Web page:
Description This invention relates to a communications network including a distributed system to compute shortest paths in a network with changing topology. One of the oldest and best known distributed algorithms is the Ford-Bellman method to compute shortest paths between nodes in a network. It was originally introduced in the Arpanet and is now in use in a large number of networks. It basically works as follows: We have a network of links and nodes (processors). Each link (I,J) is characterized by a (direction dependent) length LEN(I,J) that can change with time The nodes execute the following distributed algorithm to keep track of the shortest distances between themselves and the other nodes. Two kinds of information are maintained: the routing table RT--D(I,J), whose (I,J)th entries are maintained at node I to contain the estimate of the minimum distance between I and J; the neighbor table, NT-- D(I,J,P), where the first two indices are node identities and the third is a link adjacent to the first node. If P=(I,M) NT--D(I,J,P) is used to save at I the latest value of RT--D(M,J) transmitted by M to I. The algorithm consists of the following steps: Initially RT--D(I,J) is set to ∞ for all J, except RT--D(I,I) which is set to 0, and all links are Down. Whenever a link adjacent to I goes Up, node I sends records of the form (J, RT--D(I,J)) over it, for all nodes J. When a node I receives a pair (J,D) over a link P, with I≠J, it sets NT--D(I,J,P) to D and it computes RT--D(I,J)=min(over p)NT--D(I,J,p)+LEN(p). If this results in a new value for RT--D(I,J), the record (J,RT--D(I,J)) is sent to all the neighbors of I. The same computation is also performed at I for all nodes J not equal to I whenever the length of any adjacent link changes. In particular, the length of a Down link is considered to be infinite. This basic prior art algorithm and a number of variations have been shown to converge to the correct distances if the link lengths stabilize and all cycles have strictly positive length. However, the convergence can be very slow when link lengths increase. In a typical example (FIG. 1) node 1 becomes disconnected. Nodes 2 and 3 keep executing the algorithm, slowly increasing their RT--D(.,1). This behavior is known as "counting to infinity". While this goes on messages destined to node 1 may cycle back and forth between nodes 2 and 3, a phenomenon called "routing table looping". In practice there are known upperbounds NN on the number of nodes and MAXLEN on LEN() and entries of RT--D that exceed (NN--1)*MAXLEN are set to ∞. If not all Up links have the same length, a better alternative is to keep track of the number of links in a shortest path, and to only accept paths up to a maximum number of links. The looping behavior problem is a major drawback of Ford-Bellman distributed algorithms. To prevent it, techniques have been developed to "freeze" part of the network while the news of an increase in length propagates. This approach requires new types of messages and sometimes delays a node from obtaining a correct distance. Another approach reduces the likelihood of looping but, in our opinion, does not always prevent it. It has often been noted that in the previous algorithm the RT--D(I,J)'s for different J's behave independently of each other and that one can focus on a single destination. To the contrary we remark here that much can be gained by considering the interactions between different destinations. Assume we know the neighbor K next to the destination on the shortest path from a node I to a destination J. The following statements must be true if we have valid paths to K and J and O≦LEN()≦MAXLEN: (A) if a neighbor of I appears to be on a shortest path from I to J, it must also be on a shortest path from I to K. (B) distance (J)≧distance (K) (C) distance (J)≦distance (K)+MAXLEN This suggests that keeping track of the nodes next to the destinations (on shortest paths) is important (this is different from keeping track of the next node on a path, which is only marginally effective). Although the previous relations could be used to quickly weed out unreachable nodes in Bellman-Ford type algorithms and prevent routing table looping, we will not use them directly in the rest of the specification. Rather, we note that keeping information at a node I about the nodes next to destinations is equivalent to keeping track of an entire shortest path tree rooted at I. This the view that we will exploit. The communications network according to the invention includes a plurality of interconnected nodes and communication links between the nodes. The links have lengths and the nodes have unique identities. Referring to FIG. 4, computing, apparatus is provided for computing shortest paths from a starting node to all destination nodes, the computing apparatus adapted so that each node forms a routing tree having nodes with identities, branches with lengths, and a distinguished node called a root (1). The routing tree is the estimated shortest path to all of the nodes and each, node communicates its routing tree to each adjacent node (2) wherein upon receipt of a routing tree by a reference node from an adjacent node, the reference node stores the routing tree and produces a large tree (3) having roots and branches by placing the reference node as the root of the large tree. Branches from this root node to the roots of the routing trees of the adjacent nodes (stored in the reference node) are created, the lengths of the branches being equal to the lengths of the links from the reference node to the adjacent nodes. A breadth first search (with respect to the branch lengths) of the large tree is performed to determine a largest connected subset of the large tree where each node identity appears only once, the connected subset forming the new routing tree for the reference node (4). If the new routing tree differs from the previous routing tree, the new routing tree is broadcast to all adjacent nodes, and the procedure is repeated until no new tree differs from a previous tree thereby defining a final routing tree (5). The final routing tree includes the shortest path, from the reference node to all connected nodes (6). In a preferred embodiment, the procedure is repeated at predetermined intervals or whenever there is a change in link lengths in the network. Further, upon a link failure, the length of the failed link is set to infinity. The lengths of the links may be direction dependent. FIG. 1 is a schematic representation of a network illustrating looping: FIG. 2 which comprises FIGS. 2a, b, and c are schematic representations of networks utilizing the invention herein; and FIG. 3 is a schematic representation of a network illustrating reconfiguration following a topology change. FIG. 4 is a flow chart useful in understanding the invention. Our goal in this invention is to keep track of an estimated shortest path tree at each node, and the "replica" of such a tree at the adjacent nodes. Although this could be done quite abstractly, we prefer extending the simple and explicit notation already used above. (1) To keep track of a shortest path tree at a node I we use three kinds of Routing Table entries, RT-- D, RT--N and RT--L. RT--D(I,J) is as before ;RT--N(I,J) denotes the node next to J on the shortest path from I, while RT--L(I,J) indicates the link adjacent to I on a shortest path to J. Note that entries RT--N(I,I) are meaningless and they will never used. In contrast NT--N(M,I,P) is always M at a node M adjacent to I, if P=(M,I). (2) The Neighbor Table now contains two kinds of entries, NT--D and NT--N. NT--D(I,J,P) is as before while NT--N(I,J,P) is meant to be the node next to node J on a shortest path to J from node I, via link P. (3) Messages sent by a node I consist of packets of records, each record being a triple of the form (J,RT--D(I,J),RT--N(I,J)). The detail of the implementation appears below:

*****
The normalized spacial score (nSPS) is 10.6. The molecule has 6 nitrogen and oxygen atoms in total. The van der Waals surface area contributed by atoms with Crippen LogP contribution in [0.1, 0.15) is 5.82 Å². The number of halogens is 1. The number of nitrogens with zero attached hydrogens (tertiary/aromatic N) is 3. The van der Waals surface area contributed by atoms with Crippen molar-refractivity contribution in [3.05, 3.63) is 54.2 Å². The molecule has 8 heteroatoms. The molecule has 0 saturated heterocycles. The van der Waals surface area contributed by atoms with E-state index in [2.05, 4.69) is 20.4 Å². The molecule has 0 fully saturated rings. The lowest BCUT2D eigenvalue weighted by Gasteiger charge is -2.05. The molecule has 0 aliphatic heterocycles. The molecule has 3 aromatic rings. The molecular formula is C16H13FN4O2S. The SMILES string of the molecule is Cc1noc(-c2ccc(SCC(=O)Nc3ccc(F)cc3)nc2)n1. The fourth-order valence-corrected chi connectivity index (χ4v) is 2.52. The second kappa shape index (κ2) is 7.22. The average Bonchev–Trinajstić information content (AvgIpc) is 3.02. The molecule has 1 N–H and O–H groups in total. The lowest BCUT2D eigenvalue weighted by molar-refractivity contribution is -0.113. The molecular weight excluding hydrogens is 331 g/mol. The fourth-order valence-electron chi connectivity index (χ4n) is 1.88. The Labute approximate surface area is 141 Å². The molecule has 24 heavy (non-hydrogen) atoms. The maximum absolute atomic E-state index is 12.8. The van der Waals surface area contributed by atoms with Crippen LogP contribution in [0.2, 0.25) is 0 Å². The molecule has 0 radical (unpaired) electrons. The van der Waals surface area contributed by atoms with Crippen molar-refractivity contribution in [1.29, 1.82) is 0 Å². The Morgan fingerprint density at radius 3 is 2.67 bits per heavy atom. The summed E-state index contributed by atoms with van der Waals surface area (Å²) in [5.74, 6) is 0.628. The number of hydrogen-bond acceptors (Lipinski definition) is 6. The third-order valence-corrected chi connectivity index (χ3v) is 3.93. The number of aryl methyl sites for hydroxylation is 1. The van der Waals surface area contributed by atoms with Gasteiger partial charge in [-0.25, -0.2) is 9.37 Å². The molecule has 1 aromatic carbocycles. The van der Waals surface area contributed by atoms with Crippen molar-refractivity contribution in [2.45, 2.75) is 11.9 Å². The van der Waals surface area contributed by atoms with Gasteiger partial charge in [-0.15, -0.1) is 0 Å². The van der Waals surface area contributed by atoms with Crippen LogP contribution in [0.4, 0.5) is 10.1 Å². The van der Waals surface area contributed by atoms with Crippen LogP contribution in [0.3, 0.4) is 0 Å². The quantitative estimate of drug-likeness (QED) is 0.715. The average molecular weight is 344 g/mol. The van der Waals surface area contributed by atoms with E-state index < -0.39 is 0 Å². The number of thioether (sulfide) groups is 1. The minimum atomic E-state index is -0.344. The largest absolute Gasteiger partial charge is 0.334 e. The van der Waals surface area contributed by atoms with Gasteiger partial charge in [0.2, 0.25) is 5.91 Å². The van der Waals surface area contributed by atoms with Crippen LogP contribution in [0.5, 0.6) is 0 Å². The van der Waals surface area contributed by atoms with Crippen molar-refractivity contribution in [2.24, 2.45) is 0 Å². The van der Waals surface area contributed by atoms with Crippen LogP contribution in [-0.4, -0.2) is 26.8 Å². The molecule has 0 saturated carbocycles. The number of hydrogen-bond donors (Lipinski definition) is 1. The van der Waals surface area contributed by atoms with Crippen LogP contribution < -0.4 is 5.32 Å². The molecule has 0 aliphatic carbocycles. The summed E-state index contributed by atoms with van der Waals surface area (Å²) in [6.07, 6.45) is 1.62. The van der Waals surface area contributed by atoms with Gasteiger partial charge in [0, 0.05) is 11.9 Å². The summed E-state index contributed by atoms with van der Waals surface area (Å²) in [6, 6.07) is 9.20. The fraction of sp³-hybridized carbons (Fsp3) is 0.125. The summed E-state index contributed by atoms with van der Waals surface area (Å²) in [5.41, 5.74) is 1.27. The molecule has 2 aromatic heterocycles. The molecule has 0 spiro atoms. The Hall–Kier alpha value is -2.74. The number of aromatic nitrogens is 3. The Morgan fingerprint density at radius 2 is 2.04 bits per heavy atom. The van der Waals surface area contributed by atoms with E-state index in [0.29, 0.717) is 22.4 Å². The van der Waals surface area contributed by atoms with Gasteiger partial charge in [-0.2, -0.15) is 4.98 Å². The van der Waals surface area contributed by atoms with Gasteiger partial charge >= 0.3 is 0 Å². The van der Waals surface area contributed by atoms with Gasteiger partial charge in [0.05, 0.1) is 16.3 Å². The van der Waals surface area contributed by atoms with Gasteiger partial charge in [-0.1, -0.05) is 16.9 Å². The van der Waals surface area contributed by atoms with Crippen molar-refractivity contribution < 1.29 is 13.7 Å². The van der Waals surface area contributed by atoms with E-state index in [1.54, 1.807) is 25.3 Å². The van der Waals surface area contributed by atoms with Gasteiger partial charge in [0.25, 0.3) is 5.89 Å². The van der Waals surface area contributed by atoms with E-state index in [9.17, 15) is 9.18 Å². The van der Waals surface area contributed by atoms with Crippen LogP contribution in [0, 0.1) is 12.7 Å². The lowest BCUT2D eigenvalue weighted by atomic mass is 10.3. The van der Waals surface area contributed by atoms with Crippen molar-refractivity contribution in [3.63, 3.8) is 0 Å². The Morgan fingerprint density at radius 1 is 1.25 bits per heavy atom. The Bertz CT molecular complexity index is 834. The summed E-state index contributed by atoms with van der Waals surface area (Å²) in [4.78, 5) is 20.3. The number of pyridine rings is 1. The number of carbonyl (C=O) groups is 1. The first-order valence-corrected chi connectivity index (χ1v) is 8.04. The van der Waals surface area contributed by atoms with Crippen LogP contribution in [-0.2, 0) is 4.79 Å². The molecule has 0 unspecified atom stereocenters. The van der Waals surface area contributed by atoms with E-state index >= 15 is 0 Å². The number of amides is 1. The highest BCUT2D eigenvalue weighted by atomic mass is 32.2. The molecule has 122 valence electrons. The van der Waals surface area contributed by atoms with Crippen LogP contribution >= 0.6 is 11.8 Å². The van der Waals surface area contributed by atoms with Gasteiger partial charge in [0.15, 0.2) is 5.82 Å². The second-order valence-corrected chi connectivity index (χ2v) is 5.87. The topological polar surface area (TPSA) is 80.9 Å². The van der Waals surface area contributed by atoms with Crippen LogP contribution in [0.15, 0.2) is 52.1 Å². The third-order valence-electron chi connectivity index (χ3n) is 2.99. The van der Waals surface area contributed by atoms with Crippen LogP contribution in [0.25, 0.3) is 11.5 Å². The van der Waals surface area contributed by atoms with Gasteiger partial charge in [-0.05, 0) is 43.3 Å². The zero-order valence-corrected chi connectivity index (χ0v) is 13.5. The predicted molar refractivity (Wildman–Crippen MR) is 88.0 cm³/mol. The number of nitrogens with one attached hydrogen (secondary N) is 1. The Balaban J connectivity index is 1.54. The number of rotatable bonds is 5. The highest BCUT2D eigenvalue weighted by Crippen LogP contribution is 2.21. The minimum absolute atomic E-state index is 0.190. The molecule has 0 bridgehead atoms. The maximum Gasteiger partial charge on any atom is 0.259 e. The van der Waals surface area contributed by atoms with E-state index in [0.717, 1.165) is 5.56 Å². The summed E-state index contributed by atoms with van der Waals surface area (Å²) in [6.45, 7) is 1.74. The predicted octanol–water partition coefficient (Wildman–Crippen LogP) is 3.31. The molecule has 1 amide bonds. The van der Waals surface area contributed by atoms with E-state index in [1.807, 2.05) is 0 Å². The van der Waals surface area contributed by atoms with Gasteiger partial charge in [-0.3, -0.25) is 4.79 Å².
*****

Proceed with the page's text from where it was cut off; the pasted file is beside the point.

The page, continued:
______________________________________PART 1Initialization of node IRT This implementation is decomposed into two major parts: in the first part, a node observes local topology changes or receives update messages from neighbors; these updates are saved in NT. In the second major part (COMPUTE) each node I builds from NT--a large tree with weighted branches (FIGS. 2 and 3), where a node identity may appear many times; node I puts itself as the root and "hangs" on each adjacent link the shortest path trees communicated by its neighbors. This large tree is then scanned in a "breadth first" fashion (with respect to the cumulative branch weights from the root) to obtain a subtree where each node appears at most once. That subtree is adopted as the new "local" shortest path tree and changes (if any) with respect to the previous version are communicated to the adjacent nodes. In particular, FIG. 2(a) depicts a network topology 10 including nodes 1-4 interconnected with links 12 having lengths denoted by the integers adjacent to the links 12. FIG. 2(b) shows the individual node routing trees for the nodes of FIG. 2(a). FIG. 2(c) illustrates the building of a routing tree 14 at node 2. As shown in FIG. 3, a routing tree 16 is a reconfiguration of the reouting tree 14 of FIG. 2(c) after a failure of the link 12 (FIG 2(a)) connecting nodes 1 and 2. More precisely, COMPUTE() at node I builds RT--D and RT--N starting with I, considering nodes in order of nondecreasing distances from I, and including a node in RT only if it has not been included yet and if its neighbor toward I in NT already is in RT. Thus the RT structure forms a directed tree (this would hold even if the NT's did not form trees) that is composed of a root node out of which subtrees from the NT's hang. We will call that tree the Routing Tree. The description set out above leaves vague exactly when COMPUTE() is executed, specifying only that it is executed within a finite time after a triggering event. Concrete possibilities will be suggested below. Because it uses breadth first searches (with respect to total length), our technique can be seen as an adaptive distributed version of Dijkstra's algorithm. Other distributed but static implementations of Dijkstra's method have been given. These approaches should not be confused with those relying on an explicit topology broadcast followed by local computation. The fact that COMPUTE() involves sorting nodes and that messages include identities of nodes next to destination may seem prohibitive. We indicate here how simple data structures can alleviate much of the difficulty. Below, NN denotes the number of nodes in the network and A(I) the number of links adjacent to node I. For a given node I, nodes in the Routing Table and the Distance Tables can be organized as doubly linked lists, in order of increasing distances. Notice that COMPUTE includes records (J,D,K) in an Update message in order of non decreasing D so that the linked list for NT can be updated with an amount of processing not worse than linear in NN. Running COMPUTE() at a node requires an amount of processing not worse than linear in NN*A(I)*log(A(I)) as there are a total of NN*A(I) entries in the NT--linked lists and determining P* during a step can be done in time proportional to log(A(I)). Also in a record (J,D,K) node K must appear before J in the updated NT list. Thus the identity of K can be encoded as a number, e.g. specifying the position of K in the list. This can make significant savings in networks where node identities are character strings. A more efficient (and complex) implementation is to keep a direct representation of trees for RT--and NT. When a new RT is computed, only the difference between the new and old trees needs to be communicated, e.g. as a set of subtrees. Recall that a subtree of N nodes can be transmitted as N node identities plus 2N bits. This can be done by walking along the subtree in depth first fashion, transmitting a node identity the first time it is met, transmitting a 0 bit each time a link is traversed away from the root, and a 1 bit when a link is traversed toward the root. If this is done, updating NT takes an amount of time proportional to the number of nodes in an update packet. Other savings can be realized by using information specific to each network. For example in networks where link lengths change by small amounts, it is likely that the structure of the Routing Tree will often remain unchanged, although the lengths of some links change. It is easy to invent coding schemes taking advantage of this feature. Various optimizations are also possible. For example when receiving an update message one can easily determine if COMPUTE() needs to be run. Also the subtree below J in a Routing Tree need not be sent to J while J is an adjacent node. We define the time complexity of the technique of the present invention as the largest time that can elapse between the moment the last topology change occurs and the moment all nodes have final shortest paths to all other nodes. The message complexity is defined as the maximum number of node identities exchanged during that same period. Before evaluating the complexity of the technique, we must precisely determine when COMPUTE() is evaluated after a triggering event in part 1 of the implementation set forth above. There are two traditional possibilities, and we also suggest another (A) event driven: run COMPUTE() whenever a topology change occurs or an update message is received. One expects that this would be the fastest. However, if the output links have finite capacity this might result in update messages queueing for transmission. (B) periodic: run COMPUTE() at each node on a periodic basis, the periods need not be the same at all nodes. This has the effect of delaying propagation of changes, but may reduce the computational load and the number of transmitted messages. (C) The third possibility combines the advantages of (A) and (B): use (A) but avoid the possible queuing of messages by combining all messages queued on a link into a single one. That message indicates all the changes that must be made to NT at the receiving end in order to obtain there the image of the current RT at the source. If the procedure is operated in an event driven manner, little can be said about the time necessary for the procedure to complete, or about the number of messages that need to be exchanged. Examples can be devised to show that the number of messages may grow exponentially with the number of topology changes. Regarding the communication complexity, we can make a statement if one assumes both that all messages are processed within one time unit after being generated and that at most one message can traverse a link within a time unit. Those can be realistic assumptions in cases (B) and (C). Time bounds can then be transformed into bounds for the communication complexity; it does not exceed a function linear in NN*NL*min(NN,R*Diam), where NL denotes the number of links, and Diam is defined as the maximum number of links in a shortest path. As we have seen above, the time complexity of the Ford-Bellman technique is much higher than that of our algorithm as routing table looping can occur. Shortest paths can also be computed by broadcasting the topology and performing local computation. This approach typically is faster and requires fewer messages. However, it requires more storage and processing is not distributed; each node computes its Routing Tree independently, while in our approach a node benefits from the computation done by the neighbors. The difference is striking in the case of nodes that have only one adjacent link. Although we prefer the topology broadcast method if enough memory is available, we advocate the technique presented in this paper as a migration path for networks that currently use Ford-Bellman. Our method uses similar data structures and messages, but it does not suffer from routing table looping. Patent Citations